You know the room: shaped like an auditorium, with countless screens and readout counters. A succession of tiered rows of computers and workstations, filled with chain-smoking engineers with buzz cuts, short-sleeved collared shirts, and a persistent expression of deep concentration. Often emulated and updated in global espionage blockbusters, this is the real deal: Mission Control. Or, the Christopher C. Kraft Jr. Mission Control Center, as it’s now known. The Houston NASA facility, and the men who oversaw the Apollo program, is the subject of David Fairhead’s film, an absorbing document of the Space Race of the Sixties (aka another endless instance of global dick-measuring), and the engineers who put a man on the moon (supposedly).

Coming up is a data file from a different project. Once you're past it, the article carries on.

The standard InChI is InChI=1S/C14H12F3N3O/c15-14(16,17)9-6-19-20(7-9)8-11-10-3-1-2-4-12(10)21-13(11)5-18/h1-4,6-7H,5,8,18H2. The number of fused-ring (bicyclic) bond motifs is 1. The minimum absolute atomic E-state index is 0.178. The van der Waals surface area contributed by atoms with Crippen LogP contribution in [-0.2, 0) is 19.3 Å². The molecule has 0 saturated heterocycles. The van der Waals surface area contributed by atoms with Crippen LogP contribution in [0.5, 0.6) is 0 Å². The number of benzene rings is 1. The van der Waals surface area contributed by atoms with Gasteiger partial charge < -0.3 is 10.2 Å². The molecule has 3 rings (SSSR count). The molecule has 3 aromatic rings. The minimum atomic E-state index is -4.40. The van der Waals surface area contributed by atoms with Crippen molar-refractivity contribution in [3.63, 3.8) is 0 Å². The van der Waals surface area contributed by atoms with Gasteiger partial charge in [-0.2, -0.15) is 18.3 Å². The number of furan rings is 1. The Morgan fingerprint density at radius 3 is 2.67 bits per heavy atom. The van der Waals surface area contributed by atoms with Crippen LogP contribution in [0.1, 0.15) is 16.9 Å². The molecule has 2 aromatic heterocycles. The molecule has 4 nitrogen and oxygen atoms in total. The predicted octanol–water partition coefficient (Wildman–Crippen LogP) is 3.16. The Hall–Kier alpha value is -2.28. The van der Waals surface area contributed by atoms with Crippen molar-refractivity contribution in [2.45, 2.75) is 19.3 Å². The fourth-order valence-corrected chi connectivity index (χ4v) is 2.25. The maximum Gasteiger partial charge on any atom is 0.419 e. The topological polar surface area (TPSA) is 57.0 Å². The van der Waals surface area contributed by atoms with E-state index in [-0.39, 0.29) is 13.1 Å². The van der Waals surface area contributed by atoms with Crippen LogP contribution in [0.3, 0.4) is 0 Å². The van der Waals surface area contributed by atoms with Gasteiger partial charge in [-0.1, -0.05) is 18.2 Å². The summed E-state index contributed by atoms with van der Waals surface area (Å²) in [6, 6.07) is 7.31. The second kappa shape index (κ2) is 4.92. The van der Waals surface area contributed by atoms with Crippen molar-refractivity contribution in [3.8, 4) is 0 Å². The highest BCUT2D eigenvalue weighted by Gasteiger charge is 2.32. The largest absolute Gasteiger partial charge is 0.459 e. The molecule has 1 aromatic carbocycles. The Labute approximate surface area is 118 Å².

Fairhead is a veteran editor, starting back in 1994, when he worked on the BBC2’s brilliant and prescient news parody The Day Today. He went on to work on many documentaries, much of them science-related, so it’s no shock that his feature debut concerns the nuts and bolts of shooting astronauts into the gaping void of space and onto the nearest celestial body. Mission Control chronicles the efforts of first the Mercury and Gemini programs, before getting into the meat of the math, the Apollo missions. Utilizing every device in the documentary toolkit (talking heads, archival footage, computer animation, and the ubiquitous and austere slow pans across photographs), Fairhead expertly pieces together the history of the men (and they were all men) who tirelessly worked to usher the U.S. into a new level of space travel, often to the detriment of family relations. The only sour note in the film is the accompanying score, a bombastic and annoying succession of strings and tinkling piano that beats you over the head with its intention. That said, Mission Control is an absorbing doc that entertains and informs throughout. And this is coming from someone who barely eked out a C in calculus.
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